Mr. Svanholm's Erik, like Miss Varnay's Senta, followed Wagner's indication to the letter. He was no sentimental "whiner," but "stormy, impulsive and gloomy like every man who lives alone (particularly in the Northern highlands)." Consequently, the huntsman's desperate efforts to save Senta from the Dutchman were genuinely exciting, as Wagner planned them to be. Mr. Svanholm sang the part forcefully, if with occasional dryness of tone quality and apparent effort in the climaxes. Mr. Hayward, as the Steersman, was excellent, as soon as he gave up his efforts to be a Heldentenor, which he fortunately did, after the first few phrases in the [first] scene. And Miss Harshaw will be an effective Mary as soon as she has mastered the words and diction of her role, no very crushing task, since she has precisely 25 lines of verse to sing.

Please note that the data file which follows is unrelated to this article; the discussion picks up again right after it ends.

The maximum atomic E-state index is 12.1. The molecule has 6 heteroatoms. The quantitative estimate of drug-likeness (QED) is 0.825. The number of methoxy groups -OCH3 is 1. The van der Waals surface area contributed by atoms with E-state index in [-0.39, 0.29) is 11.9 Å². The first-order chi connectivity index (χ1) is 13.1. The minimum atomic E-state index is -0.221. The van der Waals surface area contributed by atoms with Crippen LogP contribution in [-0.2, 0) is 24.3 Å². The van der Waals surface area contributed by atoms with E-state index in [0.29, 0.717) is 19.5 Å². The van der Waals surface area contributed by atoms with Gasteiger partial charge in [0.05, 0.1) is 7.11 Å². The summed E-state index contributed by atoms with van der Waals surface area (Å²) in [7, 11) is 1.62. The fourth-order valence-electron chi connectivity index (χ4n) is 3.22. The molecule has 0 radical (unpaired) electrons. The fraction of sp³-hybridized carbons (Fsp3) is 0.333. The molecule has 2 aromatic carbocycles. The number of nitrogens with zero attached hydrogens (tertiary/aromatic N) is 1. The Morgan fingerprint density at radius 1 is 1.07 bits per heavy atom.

To the chorus, trained by Kurt Adler, should go a special bouquet. The sailor's choruses are one of the most important parts of the opera and the Metropolitan chorus sang them splendidly. The attacks were perfect, the tone quality manly and the dramatic feeling of the situation vividly conveyed. The women, also sang with real artistry, notably in the spinning chorus.

At the beginning of the opera, Fritz Reiner seemed tense and nervous. The overture was not wild enough, and it was rhythmically rigid. But as the first act progressed Mr. Reiner conducted with increasing warmth and flexibility. If "Die Fliegende Holländer" was not one of his most distinguished achievements at the Metropolitan, it bore in a hundred places the marks of his sensitive ear and fine craftsmanship. The few minor slips in the playing of the orchestra were negligible and the tonal balance and general clarity were impeccable.


Photograph of Hans Hotter as the Dutchman by H. Holdt, Munich.